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Friday, December 07, 2012
Studies revive debate over 'chemo brain'
From USA Today:
Doctors are studying the causes of memory problems reported by cancer survivors
Two new studies are reviving debate over the causes of "chemo brain," a mental fog that affects up to 75% of cancer survivors.
Cancer patients for decades have complained of feeling forgetful or mentally fuzzy, with many blaming toxic chemotherapy regimens. While the problem feels very real to patients, some doctors have dismissed the issue as imaginary.
Now, new research shows evidence of mental fog in women's brain scans.
A study presented last week at a meeting of the Radiological Society of North America found that chemo can cause brain changes that affect memory and concentration.
Researchers studied 128 breast cancer patients who complained of chemo brain, scanning their brains both before and after treatment, according to the study, presented by Rachel Lagos, a radiology resident at the West Virginia University School of Medicine.
Researchers used tests called PET/CT scans, or positron emission tomography, which captures brain activity by measuring how quickly it uses energy. CT scans, or computed tomography, use multiple X-rays to provide detailed pictures.
Lagos and her colleagues found declines in brain activity in areas involved with long-term memory, as well as problem solving, organizing and prioritizing. "Every single person showed change," Lagos says.
About 20% of cancer survivors complain of persistent memory problems, long after treatment ends, according to the National Cancer Institute. Patients with demanding professional jobs are more likely than others to complain of memory problems.
Scientists so far don't know for sure what might cause these symptoms.
Doctors such as Patricia Ganz, of UCLA's Jonsson Comprehensive Cancer Center, are studying the role of inflammation both in chemo brain and cancer-related fatigue. Her research has found that many women who complain of mental fog also suffer fatigue, depression and sleep problems.
A study by Tim Ahles, of New York's Memorial Sloan-Kettering Cancer Center, suggested that women may be more susceptible to chemo brain if they carry a form of a gene linked to Alzheimer's disease. It's also possible that memory problems and cancer have common risk factors, giving patients a greater chance of both.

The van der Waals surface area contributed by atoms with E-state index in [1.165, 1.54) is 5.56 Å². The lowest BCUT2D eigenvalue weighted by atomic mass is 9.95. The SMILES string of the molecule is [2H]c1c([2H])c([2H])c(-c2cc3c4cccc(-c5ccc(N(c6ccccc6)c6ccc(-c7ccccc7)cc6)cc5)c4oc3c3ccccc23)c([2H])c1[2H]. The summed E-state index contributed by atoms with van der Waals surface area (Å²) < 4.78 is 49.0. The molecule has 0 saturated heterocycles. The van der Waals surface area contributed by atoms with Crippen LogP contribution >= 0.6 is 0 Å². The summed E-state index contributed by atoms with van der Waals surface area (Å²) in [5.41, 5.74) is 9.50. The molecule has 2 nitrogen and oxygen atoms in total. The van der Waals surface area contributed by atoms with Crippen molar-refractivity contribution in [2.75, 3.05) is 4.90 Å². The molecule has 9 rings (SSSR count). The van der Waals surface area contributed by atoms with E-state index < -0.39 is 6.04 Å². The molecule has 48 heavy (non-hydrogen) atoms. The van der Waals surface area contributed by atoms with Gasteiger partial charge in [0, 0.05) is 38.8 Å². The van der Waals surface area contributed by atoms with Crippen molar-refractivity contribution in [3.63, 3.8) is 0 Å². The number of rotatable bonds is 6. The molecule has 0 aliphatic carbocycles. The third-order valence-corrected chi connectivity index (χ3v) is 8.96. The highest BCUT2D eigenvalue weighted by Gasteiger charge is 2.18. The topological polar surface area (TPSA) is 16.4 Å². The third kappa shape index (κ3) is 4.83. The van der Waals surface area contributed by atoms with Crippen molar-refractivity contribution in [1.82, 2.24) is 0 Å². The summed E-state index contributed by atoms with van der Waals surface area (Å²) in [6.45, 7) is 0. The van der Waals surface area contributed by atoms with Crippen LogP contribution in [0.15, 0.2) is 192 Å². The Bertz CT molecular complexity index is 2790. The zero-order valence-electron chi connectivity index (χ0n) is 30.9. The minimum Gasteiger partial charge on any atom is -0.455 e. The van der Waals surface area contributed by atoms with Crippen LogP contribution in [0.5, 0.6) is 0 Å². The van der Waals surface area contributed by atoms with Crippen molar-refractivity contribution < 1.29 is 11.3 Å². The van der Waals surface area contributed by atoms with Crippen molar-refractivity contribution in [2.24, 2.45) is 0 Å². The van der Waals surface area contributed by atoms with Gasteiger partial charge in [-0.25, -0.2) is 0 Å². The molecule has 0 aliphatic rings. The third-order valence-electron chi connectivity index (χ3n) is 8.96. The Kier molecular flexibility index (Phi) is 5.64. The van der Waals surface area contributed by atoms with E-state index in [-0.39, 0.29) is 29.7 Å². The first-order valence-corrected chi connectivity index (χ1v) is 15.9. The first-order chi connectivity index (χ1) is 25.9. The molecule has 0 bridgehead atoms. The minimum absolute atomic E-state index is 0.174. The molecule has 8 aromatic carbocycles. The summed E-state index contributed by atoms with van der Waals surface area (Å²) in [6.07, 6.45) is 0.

Reaction to Lagos' study among breast cancers survivors has been dramatic. She received 800 e-mails from cancer survivors within a day of presenting her findings. Many were relieved that a doctor had confirmed their symptoms were real, Lagos says.
"People I'd never met where sharing their experiences. It was heartbreaking," Lagos says. For patients, being told that their symptoms aren't real "can be even worse than getting the diagnosis in the first place, because people think, 'Oh, I'm crazy.'"
A small study presented today at the annual San Antonio Breast Cancer Symposium, however, suggests that chemo may not be to blame for the women's memory impairments.
That's because women who complained of chemo brain had lower scores on memory tests even before treatment, says researcher Bernadine Cimprich, of the University of Michigan School of Nursing. Her study of 99 people used functional MRIs, or magnetic resonance imaging. Women diagnosed with cancer scored worse than healthy women in a comparison group, both before and after patients' treatment.
Her findings are consistent with earlier studies, which have found that 20% to 30% of patients have lower-than-expected scores, even before chemo.
Women who underwent chemo reported more fatigue than other women, even before receiving the drugs, Cimprich say. The more exhausted women felt, the worse their scores.
That suggests that at least some of the women's memory problems could have been caused by the stress and sleeplessness of being diagnosed with cancer, Cimprich says.
Studies show that other cancer therapies, such as a hormonal drug called tamoxifen, also can cause fatigue, according to the NCI.
Early menopause, which can be caused by chemotherapy or surgery to remove the ovaries, also can cause memory problems, says oncologist Claudine Isaacs, of Georgetown's Lombardi Comprehensive Cancer Center. Hot flashes caused by medications or early menopause can make women lose sleep, affecting their memory.
Cancer centers might be able to relieve women's symptoms by offering more psychological support, Cimprich says, as well as cognitive behavior therapy and mindfulness activities, which can include meditation. Exercise also has been shown to relieve fatigue and give people more energy.
Lagos says women can also cope with their mental fog by making lists and plans. For example, women in an earlier study felt overwhelmed by the task of organizing and cooking a meal.
But the same women were able to function much better after researchers gave them written menus, which helped the women focus their grocery shopping and meal preparation, Lagos say.
"It's critically important to understand the side effects of therapy and minimize them," Isaacs says. "We don't want women to say no to very important therapy because of this."
Link to USA Today.
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